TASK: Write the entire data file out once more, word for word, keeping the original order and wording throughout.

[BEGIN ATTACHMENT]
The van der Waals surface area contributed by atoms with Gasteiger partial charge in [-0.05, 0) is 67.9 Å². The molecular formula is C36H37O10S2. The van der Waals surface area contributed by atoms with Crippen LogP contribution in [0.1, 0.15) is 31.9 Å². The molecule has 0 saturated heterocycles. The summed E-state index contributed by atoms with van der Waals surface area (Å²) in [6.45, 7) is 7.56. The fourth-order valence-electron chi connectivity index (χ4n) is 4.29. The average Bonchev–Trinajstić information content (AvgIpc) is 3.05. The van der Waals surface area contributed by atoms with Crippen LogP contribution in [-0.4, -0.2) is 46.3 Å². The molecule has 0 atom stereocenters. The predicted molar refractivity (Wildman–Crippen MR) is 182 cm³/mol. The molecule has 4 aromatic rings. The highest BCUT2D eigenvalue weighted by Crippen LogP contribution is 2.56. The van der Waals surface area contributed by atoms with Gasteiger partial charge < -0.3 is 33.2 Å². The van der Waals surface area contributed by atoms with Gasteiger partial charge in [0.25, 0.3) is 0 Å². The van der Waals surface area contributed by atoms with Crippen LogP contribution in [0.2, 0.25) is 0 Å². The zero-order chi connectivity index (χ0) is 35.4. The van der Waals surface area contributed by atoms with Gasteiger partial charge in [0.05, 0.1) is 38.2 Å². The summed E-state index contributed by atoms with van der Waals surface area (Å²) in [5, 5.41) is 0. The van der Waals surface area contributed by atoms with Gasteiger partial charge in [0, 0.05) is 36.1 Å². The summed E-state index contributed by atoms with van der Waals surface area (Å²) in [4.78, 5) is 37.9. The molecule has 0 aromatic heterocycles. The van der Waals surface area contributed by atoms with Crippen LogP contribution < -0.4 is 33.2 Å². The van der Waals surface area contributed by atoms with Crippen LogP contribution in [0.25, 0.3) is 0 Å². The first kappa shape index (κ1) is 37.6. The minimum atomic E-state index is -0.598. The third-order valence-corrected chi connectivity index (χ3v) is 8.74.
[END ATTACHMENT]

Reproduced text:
The van der Waals surface area contributed by atoms with Gasteiger partial charge in [-0.05, 0) is 67.9 Å². The molecular formula is C36H37O10S2. The van der Waals surface area contributed by atoms with Crippen LogP contribution in [0.1, 0.15) is 31.9 Å². The molecule has 0 saturated heterocycles. The summed E-state index contributed by atoms with van der Waals surface area (Å²) in [6.45, 7) is 7.56. The fourth-order valence-electron chi connectivity index (χ4n) is 4.29. The average Bonchev–Trinajstić information content (AvgIpc) is 3.05. The van der Waals surface area contributed by atoms with Crippen LogP contribution in [-0.4, -0.2) is 46.3 Å². The molecule has 0 atom stereocenters. The predicted molar refractivity (Wildman–Crippen MR) is 182 cm³/mol. The molecule has 4 aromatic rings. The highest BCUT2D eigenvalue weighted by Crippen LogP contribution is 2.56. The van der Waals surface area contributed by atoms with Gasteiger partial charge < -0.3 is 33.2 Å². The van der Waals surface area contributed by atoms with Gasteiger partial charge in [0.25, 0.3) is 0 Å². The van der Waals surface area contributed by atoms with Crippen LogP contribution in [0.2, 0.25) is 0 Å². The zero-order chi connectivity index (χ0) is 35.4. The van der Waals surface area contributed by atoms with Gasteiger partial charge in [0.05, 0.1) is 38.2 Å². The summed E-state index contributed by atoms with van der Waals surface area (Å²) in [5, 5.41) is 0. The van der Waals surface area contributed by atoms with Gasteiger partial charge in [0, 0.05) is 36.1 Å². The summed E-state index contributed by atoms with van der Waals surface area (Å²) in [4.78, 5) is 37.9. The molecule has 0 aromatic heterocycles. The van der Waals surface area contributed by atoms with Crippen LogP contribution < -0.4 is 33.2 Å². The van der Waals surface area contributed by atoms with Crippen LogP contribution in [0.25, 0.3) is 0 Å². The first kappa shape index (κ1) is 37.6. The minimum atomic E-state index is -0.598. The third-order valence-corrected chi connectivity index (χ3v) is 8.74.